River Report
Report Bugs Weather Map River Rating: River Flow: 65 cfs
River Statistics:
»11 Mile Canyon
Current:   65 cfs
6 Hrs Ago:   61 cfs
12 Hrs Ago:   59 cfs
24 Hrs Ago:   65 cfs
Gage Height:   1.09 ft

Cheeseman Canyon
Current:   73 cfs
6 Hrs Ago:   73 cfs
12 Hrs Ago:   73 cfs
24 Hrs Ago:   73 cfs
Gage Height:   0.76 ft

Dream Stream
Current:   81 cfs
6 Hrs Ago:   81 cfs
12 Hrs Ago:   81 cfs
24 Hrs Ago:   80 cfs
Gage Height:   0.92 ft

Flows are down through pretty much the entire South Platte river system. This will make fishing even more challenging at the Dream Stream, especially with the crowds as a constant factor, and will likely have the fish in other areas like 11 Mile, Cheesman Canyon, and Deckers starting to congregate in their deeper winter lies and feeling less comfortable all around. That being said, there are always fish to be had in the Splatte. At Deckers/Cheesman, think 6-6.5x fluorocarbon tippet, small clear or white indicators, and unobtrusive split shot for your best chance at numbers. You'll see primarily midges, as always, small mayflies, and occasionally small caddis on warmer days, at least until things really dip down into full-on winter temperatures. Flies that have produced the best in the canyon recently have been basically anything small -- think midges such as Zebras, Don Kings, Top Secrets, Mercury Black Beauties, etc., in #22-24, and RS2s in various flavors. Good dry fly options include a #18-20 Elk Hair Caddis, #20-22 Griffith's Gnat, #20-22 Extended Body BWO, #20-22 Parachute Adams, #20-22 Smokejumpers, and #22-24 Sprout Midge. When fishing dries on the Splatte, no matter which part of the drainage you're on, it's almost always a good idea to lengthen your leader a bit. As it's rarely productive to just throw a dry fly all day in here, you'll want to keep an eye out for targets that are in a "sipping" mood -- looking up and keying in on small bugs at or near the surface.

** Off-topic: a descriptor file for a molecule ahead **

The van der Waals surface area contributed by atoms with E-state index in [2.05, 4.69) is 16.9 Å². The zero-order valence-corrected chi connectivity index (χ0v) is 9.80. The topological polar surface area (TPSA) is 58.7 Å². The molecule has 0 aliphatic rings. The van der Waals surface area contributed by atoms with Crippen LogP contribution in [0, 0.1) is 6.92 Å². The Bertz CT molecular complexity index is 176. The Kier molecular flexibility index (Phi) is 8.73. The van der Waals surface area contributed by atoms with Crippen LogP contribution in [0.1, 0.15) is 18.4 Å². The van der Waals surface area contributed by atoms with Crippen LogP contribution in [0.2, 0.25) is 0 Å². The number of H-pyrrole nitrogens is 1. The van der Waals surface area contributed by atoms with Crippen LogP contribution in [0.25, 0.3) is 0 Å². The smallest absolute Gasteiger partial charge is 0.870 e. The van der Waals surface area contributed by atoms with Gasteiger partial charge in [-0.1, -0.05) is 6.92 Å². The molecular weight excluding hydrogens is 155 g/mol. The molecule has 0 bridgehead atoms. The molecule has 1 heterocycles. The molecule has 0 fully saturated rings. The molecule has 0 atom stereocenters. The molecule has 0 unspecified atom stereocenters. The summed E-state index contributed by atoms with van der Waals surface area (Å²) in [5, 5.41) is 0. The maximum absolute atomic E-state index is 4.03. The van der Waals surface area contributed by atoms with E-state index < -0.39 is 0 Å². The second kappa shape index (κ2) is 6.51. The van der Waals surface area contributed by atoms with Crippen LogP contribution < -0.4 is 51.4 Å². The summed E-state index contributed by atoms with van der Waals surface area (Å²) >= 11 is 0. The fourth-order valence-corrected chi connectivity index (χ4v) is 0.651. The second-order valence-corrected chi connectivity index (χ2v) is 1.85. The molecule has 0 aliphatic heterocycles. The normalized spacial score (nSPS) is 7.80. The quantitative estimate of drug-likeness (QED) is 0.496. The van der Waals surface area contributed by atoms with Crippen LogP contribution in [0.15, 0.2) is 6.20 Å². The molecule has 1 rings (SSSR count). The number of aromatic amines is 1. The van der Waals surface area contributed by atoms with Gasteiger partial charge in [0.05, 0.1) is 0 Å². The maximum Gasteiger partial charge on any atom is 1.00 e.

Report Updated On: 10/31/2017
  Last updated 11:15 AM MST - Powered by USGS Water Services  
The Ultimate Fly Fishing Report
Casting a fly in a tranquil mountain stream, feeling the tug on the line, and holding a beautiful rainbow trout makes us feel alive and intensely connected with nature. Fly fishing is our way of life and we are blessed with hundreds of nearby rivers and streams just a short distance away from Boulder. From the swift spring waters of the Clear Creek to the meandering bends of the South Platte, it's critical to consider fishing conditions in advance and prepare accordingly. We rely on our experienced guides who venture into the wild to let us know which rivers favor fly fishing, where fish are biting, and which fly patterns are most effective. Planning a successful fishing trip also requires knowledge of stream flows at various river points and an accurate weather forecast for a given destination. At Rocky Mountain Anglers, we are dedicated to providing all avid anglers with detailed and timely information about hatches, water, and weather conditions. So before you head out the door on your next fishing adventure, visit our web site to find valuable information that will prepare you for a successful trip. Have fun chasing after your next trophy trout and enjoy nature's beauty!The Rocky Mountain Anglers Crew
If you have an update regarding a river's fishing conditions, feel free to email us at